Six ways to put the skills system 'centre stage'

6th July 2015 at 00:01
Picture of apprentices

A group of education and skills experts has set out six "key messages" for politicians about reform of the skills system.

The messages, which they hope will provide a better understanding for policymaking, are detailed in the Skills Commission’s new Guide to the Skills System, published today.

The commission says it wants to put FE and skills “centre stage” during this Parliament, claiming that the sector has not had the prominence it deserves. It claims its new document makes the system “digestible and accessible” and will help politicians to make better decisions.

It says it wants them to be guided by six key messages:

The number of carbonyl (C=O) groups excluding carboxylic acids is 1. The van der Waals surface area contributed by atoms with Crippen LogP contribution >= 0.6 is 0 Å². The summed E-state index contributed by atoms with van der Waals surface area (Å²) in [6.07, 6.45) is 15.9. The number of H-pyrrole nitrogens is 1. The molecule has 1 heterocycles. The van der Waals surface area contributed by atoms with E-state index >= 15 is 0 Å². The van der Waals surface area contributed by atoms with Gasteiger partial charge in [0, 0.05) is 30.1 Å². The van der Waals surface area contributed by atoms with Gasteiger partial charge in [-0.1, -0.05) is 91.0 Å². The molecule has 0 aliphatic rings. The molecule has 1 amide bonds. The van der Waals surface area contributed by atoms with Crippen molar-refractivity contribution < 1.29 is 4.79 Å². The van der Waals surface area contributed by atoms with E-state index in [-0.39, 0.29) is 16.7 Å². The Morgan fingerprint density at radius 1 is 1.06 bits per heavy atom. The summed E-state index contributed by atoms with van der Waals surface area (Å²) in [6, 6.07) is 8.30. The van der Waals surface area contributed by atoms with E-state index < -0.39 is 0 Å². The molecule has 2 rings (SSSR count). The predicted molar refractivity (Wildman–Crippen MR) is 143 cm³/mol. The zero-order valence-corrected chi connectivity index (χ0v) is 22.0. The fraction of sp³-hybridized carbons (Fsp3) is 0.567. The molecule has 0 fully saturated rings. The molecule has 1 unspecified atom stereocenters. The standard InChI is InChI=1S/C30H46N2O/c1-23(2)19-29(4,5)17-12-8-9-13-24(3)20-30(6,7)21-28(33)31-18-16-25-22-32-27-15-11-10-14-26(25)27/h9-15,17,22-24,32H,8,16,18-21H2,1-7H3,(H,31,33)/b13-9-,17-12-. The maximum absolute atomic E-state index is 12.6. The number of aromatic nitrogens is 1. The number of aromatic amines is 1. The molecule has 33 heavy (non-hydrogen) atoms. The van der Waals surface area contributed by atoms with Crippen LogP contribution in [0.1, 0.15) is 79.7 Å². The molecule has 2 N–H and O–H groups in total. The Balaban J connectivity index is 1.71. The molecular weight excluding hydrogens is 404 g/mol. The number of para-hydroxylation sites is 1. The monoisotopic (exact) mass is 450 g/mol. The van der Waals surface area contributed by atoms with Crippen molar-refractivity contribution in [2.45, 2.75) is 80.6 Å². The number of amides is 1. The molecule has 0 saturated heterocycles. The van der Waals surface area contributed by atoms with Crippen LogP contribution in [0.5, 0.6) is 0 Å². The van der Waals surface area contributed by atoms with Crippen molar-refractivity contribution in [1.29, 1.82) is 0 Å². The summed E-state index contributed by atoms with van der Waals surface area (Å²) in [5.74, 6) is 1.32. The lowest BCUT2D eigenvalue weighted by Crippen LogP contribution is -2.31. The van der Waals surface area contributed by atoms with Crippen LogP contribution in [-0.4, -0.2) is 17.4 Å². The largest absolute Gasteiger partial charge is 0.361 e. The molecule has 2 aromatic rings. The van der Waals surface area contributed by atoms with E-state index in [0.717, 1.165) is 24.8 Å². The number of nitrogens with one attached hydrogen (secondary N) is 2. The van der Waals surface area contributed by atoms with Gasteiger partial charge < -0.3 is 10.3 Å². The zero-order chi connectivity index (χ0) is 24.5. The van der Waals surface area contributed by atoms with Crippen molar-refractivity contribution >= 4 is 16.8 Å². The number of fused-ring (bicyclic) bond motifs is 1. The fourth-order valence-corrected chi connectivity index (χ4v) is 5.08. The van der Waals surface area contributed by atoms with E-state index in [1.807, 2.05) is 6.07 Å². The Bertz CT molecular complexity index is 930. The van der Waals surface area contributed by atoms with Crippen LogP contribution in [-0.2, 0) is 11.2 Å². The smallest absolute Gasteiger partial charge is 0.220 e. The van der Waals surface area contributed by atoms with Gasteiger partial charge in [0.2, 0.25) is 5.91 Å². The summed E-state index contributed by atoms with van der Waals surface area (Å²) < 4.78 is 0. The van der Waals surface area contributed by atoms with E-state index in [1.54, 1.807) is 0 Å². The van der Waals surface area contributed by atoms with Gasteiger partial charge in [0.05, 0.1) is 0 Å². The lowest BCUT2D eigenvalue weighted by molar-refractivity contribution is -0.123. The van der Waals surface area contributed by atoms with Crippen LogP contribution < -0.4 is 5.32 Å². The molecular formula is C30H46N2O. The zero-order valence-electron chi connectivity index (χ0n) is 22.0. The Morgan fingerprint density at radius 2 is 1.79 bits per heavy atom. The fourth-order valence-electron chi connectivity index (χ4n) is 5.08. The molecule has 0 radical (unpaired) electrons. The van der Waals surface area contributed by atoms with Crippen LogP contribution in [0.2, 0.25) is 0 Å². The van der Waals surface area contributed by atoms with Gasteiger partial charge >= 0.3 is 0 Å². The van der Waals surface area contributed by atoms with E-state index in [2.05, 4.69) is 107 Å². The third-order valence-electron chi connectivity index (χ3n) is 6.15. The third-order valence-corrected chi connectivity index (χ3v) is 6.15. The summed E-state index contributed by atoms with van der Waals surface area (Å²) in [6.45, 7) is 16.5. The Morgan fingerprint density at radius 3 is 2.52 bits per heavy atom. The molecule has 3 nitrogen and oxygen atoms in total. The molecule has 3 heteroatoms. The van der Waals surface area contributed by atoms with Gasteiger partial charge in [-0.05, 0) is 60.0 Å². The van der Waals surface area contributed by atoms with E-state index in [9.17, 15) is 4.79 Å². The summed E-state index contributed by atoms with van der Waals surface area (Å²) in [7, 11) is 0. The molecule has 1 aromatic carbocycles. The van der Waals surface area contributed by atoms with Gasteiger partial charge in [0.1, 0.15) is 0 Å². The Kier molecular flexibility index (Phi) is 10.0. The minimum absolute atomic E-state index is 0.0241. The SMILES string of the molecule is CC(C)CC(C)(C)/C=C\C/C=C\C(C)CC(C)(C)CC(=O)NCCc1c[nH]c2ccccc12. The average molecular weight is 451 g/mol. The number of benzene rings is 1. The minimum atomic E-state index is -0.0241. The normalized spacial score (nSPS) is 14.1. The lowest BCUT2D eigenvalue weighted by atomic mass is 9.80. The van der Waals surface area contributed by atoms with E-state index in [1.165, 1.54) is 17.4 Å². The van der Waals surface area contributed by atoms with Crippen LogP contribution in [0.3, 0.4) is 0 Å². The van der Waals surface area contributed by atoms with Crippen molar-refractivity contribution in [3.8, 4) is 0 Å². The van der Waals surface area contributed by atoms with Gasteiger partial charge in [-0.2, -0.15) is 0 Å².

• Ensure stability in the system
  • Adopt greater systems thinking
  • Improve the policy process
  • Enhance quality and confidence
  • Boost employer engagement
  • Ensure fair and sustainable funding

The report is due to be formally launched at a reception hosted by Baroness Sharp of Guildford in the House of Lords today.

Skills Commission co-chair Dame Ruth Silver said the guide – which is supported by qualifications body OCR, the Education and Training Foundation and the 157 Group of colleges – was a “gift” to the new government to help put skills policy at the top of the political agenda.

She said: “Alongside mobilising to address concerns over skills mismatches, productivity and the prospects of those trapped in low-paid work, we must also ensure that we are enabling the FE and skills sector to meet the challenges and opportunities created by an ageing population, technological innovation and a changing labour market.”

Charlotte Bosworth, director of skills and employment for OCR, said: “Young people need stability and security but policy churn and lack of investment is having a detrimental impact on them. This guide is a step in the right direction to help policy makers provide some of that stability.”


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